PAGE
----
Every Thursday, GoStanford.com will present an interview with a Stanford women’s gymnastics alumna. This week, sophomore Maggie Teets features Carly Janiga (‘10) who earned a degree in psychology and competed in the all-around.
Maggie: Can you describe what you have been doing since graduating from Stanford?
Carly: Right after graduating in 2010, I went into the Stanford Teacher Education Program to get my masters and elementary teaching credential. Then I started teaching second grade at a public school in Palo Alto. I'm now in my third year at Juana Briones Elementary and I absolutely love the dynamic nature and challenge of the profession. Not to mention the kids are really fun to work with and they make me laugh constantly.
Maggie: What lessons have you carried with you from your experience on the Stanford gymnastics team?
Carly: Many, but if I had to pick the ones that influence my life the most, I'd say to carry a desire within you to always be better and everything is better when done with enthusiasm. On the team, I experienced the level of fulfillment you get when you give your all to something and keep expecting more of yourself. And secondly, no matter what we did on the team – conditioning, competitions, late night practices – approaching something with an enthusiastic attitude makes everything a million times better and more fun.
Maggie: What are your favorite Stanford memories?
Carly: When I think of my favorite SWG memory, of course there are so many great singular moments that stand out, but what is most special to me is normal, everyday practices. SWG reminded me of why I love the sport and helped me close out that part of my life with happiness and celebration.
Outside of SWG, my favorite memory happened before I even was accepted into the university. I visited Stanford the summer of my junior year in high school and from the moment I got on campus I was enamored by everything about Stanford (SWG, the unique culture, the intensity, the silliness – all of it) and I had such conviction that I was supposed to be there. That one-day visit was a little preview of what could be and I wanted to be a part of it.
Maggie: What was your favorite competition?
Carly: Two meets come to mind that both occurred during my freshman year. The first was my first NCAA competition at Georgia in front of over 10,000 people. I remember stepping out on the floor and feeling shocked at the energy in the arena. It was such a fun place to compete. Even though we bombed that meet, it was my first taste of NCAA gymnastics, the excitement and high of competing, and since we didn't do so well, how our team supported each other unconditionally while motivating and inspiring to come back even stronger the next time.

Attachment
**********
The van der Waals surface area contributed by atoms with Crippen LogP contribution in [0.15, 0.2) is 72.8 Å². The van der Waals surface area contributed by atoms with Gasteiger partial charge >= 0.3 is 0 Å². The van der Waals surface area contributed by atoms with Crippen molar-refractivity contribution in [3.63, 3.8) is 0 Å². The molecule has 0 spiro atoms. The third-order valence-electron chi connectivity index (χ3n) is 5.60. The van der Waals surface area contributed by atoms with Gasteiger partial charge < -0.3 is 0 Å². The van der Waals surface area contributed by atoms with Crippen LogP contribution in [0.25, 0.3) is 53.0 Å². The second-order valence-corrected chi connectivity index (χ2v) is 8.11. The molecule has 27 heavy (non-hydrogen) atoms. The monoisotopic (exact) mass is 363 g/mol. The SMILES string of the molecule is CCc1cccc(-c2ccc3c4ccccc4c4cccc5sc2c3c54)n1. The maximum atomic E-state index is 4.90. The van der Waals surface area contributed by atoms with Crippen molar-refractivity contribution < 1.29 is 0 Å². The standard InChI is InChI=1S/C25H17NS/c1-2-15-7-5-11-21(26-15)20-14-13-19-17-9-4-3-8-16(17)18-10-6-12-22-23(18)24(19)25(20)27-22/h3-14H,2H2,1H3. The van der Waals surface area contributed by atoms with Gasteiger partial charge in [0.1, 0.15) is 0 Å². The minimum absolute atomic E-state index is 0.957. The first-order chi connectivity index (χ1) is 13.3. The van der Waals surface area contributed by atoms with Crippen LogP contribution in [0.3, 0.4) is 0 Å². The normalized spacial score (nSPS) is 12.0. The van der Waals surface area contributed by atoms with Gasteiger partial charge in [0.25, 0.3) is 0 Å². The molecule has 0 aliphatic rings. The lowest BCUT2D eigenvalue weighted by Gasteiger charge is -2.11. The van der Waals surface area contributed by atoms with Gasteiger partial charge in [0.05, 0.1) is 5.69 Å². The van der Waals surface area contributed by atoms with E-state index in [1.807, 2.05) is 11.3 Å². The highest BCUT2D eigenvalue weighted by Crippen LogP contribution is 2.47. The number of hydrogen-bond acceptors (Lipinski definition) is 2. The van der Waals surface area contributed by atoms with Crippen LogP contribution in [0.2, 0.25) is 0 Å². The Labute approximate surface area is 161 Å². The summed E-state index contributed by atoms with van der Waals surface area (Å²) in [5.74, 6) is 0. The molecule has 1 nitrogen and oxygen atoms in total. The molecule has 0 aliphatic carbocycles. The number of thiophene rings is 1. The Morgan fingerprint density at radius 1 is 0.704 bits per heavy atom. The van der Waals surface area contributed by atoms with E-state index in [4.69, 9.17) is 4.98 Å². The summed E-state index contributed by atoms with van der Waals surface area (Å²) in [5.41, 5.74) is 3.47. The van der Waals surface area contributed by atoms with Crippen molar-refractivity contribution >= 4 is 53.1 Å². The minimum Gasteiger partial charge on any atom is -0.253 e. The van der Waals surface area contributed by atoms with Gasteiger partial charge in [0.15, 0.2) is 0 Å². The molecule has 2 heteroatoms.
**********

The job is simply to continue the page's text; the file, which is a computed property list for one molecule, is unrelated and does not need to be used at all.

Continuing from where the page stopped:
My second memory is the NCAA Championships in Utah my freshman year. We gave everything we had the entire year and even though we stood in fifth place (not even our highest finish), it felt so sweet.
Maggie: Who was your favorite professor?
Carly: I really liked Professor James Campbell who taught a history class about slavery in the 1800s. There were only about 5 of us in the class so it was really tailored to us and our interests. I learned a lot about the content, how to skim (history classes have LOTS of reading), and got to work closely with the professor.
Maggie: How is it now watching SWG compete versus competing?
Carly: Well some things don't change – I still sometimes cheer for the wrong girl and I don't know the line up order! I still have an absolute blast and feel so much pride to be a part of the competition, even if I'm on the other side of the divide.
I will always miss and have the best memories of competing on the mat, the thrill and nerves of waiting to compete, and cheering and being with my family out there. But I also feel good knowing that since I'm done, more girls get to have that same amazing opportunity that I did.
Maggie: Do you have any advice for the girls on the SWG team now?
Carly: Do lots of themed days for practice (80s day, dress up like a celeb day, army day etc). Realize how amazing and strong you are – you may never again be able to do a rope climb 100 feet up without using your legs! Realize how amazing everyone else is at the university and become friends with them. Enjoy the utter feeling of exhaustion after a hard practice or meet. Enjoy the little moments. And be yourself.